Where some thought that digital downloads would herald the future of gaming, over the last year it’s becoming increasingly clear that this philosophy has evolved into something else entirely. Rather than simply offering up downloads of singular retail experiences, companies have begun bundling these together into subscription-based services. While Microsoft’s Games With Gold and Sony’s PlayStation Plus currently hold that crown, newcomer EA Access is doing what it can to stand out in the crowded marketplace.
Unveiled by EA just over two weeks ago, EA Access offers Xbox One users a chance to gain access to a library of Electronic Arts titles at the expense of a monthly or yearly subscription fee. While this may seem similar to Games With Gold or PlayStation Plus on the surface, EA is intent on foregrounding the features that make their service stand out as an improvement on its competition.
Speaking to CVG, EA COO Peter Moore confirmed that unlike its competition, games that are made a part of the EA Access library will remain like that permanently. This means that users who adopt the service a year down the road will have access to every title on the service all the way back to its inception rather than just the latest additions. According to Moore, Electronic Arts intends to ensure that the service is kept up-to-date with strong offerings.
“I think one of the key things is that once a game goes into the Vault it stays there, it’s not going to be taken out, that’s a commitment we’ve made.”
“The Vault will get its share of triple-A titles. We haven’t made any announcements to that extent about exactly when, where and how, but the Vault will be substantial.”
While this may excite gamers hoping to gain access to games like FIFA 15 and other EA Sports titles as soon as they launch, it sounds as though this may not be the case. Rather than following a set template like their competitors, EA Access will instead update the titles available on their service based on “franchise and timing.”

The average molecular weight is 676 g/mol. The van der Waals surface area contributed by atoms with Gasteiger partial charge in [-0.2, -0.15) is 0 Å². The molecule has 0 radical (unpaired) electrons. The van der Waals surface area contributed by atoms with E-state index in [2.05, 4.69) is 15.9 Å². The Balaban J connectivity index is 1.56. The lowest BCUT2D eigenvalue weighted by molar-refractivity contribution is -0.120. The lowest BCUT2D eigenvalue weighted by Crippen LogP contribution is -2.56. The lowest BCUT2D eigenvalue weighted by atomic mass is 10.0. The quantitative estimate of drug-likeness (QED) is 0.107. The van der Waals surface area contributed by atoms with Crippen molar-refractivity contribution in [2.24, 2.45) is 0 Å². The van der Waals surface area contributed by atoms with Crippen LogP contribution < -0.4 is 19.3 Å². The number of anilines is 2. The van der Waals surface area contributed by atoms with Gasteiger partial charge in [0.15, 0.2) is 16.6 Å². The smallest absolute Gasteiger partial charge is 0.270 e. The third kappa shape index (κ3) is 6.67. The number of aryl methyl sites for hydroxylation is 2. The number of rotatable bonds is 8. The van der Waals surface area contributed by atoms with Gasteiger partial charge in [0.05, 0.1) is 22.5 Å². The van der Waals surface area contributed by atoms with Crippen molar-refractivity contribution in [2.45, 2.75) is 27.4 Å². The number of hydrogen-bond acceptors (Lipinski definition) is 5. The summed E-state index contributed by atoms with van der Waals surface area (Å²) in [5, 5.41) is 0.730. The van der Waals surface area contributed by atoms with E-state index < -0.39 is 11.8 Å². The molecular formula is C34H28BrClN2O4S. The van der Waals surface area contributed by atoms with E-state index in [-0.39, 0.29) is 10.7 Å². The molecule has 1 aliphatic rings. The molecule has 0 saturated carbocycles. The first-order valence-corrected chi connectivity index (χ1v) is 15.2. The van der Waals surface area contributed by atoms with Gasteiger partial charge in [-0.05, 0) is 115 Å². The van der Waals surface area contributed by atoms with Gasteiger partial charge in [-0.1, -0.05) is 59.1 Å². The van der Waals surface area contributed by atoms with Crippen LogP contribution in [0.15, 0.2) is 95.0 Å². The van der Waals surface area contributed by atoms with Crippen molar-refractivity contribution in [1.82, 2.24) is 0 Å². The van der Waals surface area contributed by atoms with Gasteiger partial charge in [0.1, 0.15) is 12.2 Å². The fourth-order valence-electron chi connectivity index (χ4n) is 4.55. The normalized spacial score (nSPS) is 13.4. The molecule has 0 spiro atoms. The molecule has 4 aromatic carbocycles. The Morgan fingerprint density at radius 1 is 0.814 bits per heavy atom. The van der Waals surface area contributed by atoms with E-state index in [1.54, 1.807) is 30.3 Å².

On the surface, this all sounds like a potentially healthy evolution of the subscription format but it’s also hard to approach this announcement without a touch of skepticism given EA’s troublesome Battlefield 4 launch, not to mention the always-online SimCity. If this service is to succeed, there will have to be a greater degree of transparency to win back the trust of consumers.
With the ever-present risk of games or services being canned ala Command & Conquer, is this promise of permanence something that EA can conceivably keep? They promised to support Nintendo’s Wii U and quickly abandoned that, and games deemed to old will always eventually stop being supported by the company. These are just a few factors in what helped EA earn The Consumerist’s recognition as “the worst company in America” for two years in a row.
Considering what has been shown, EA Access looks as though with time it could turn out to be a service that is worth subscribing to. While Sony has passed on the service, EA’s recent trend of giving away PC games like Wing Commander 3 for free is an encouraging development that will hopefully bear weight in their future decisions. Or will those only be available for subscribers in the future?
Do you think EA Access will have what it takes to stand up to the other established subscription programs already on the market? How would you like to see EA differentiate themselves from their competition?
Follow Ryan on Twitter @ThatRyanB.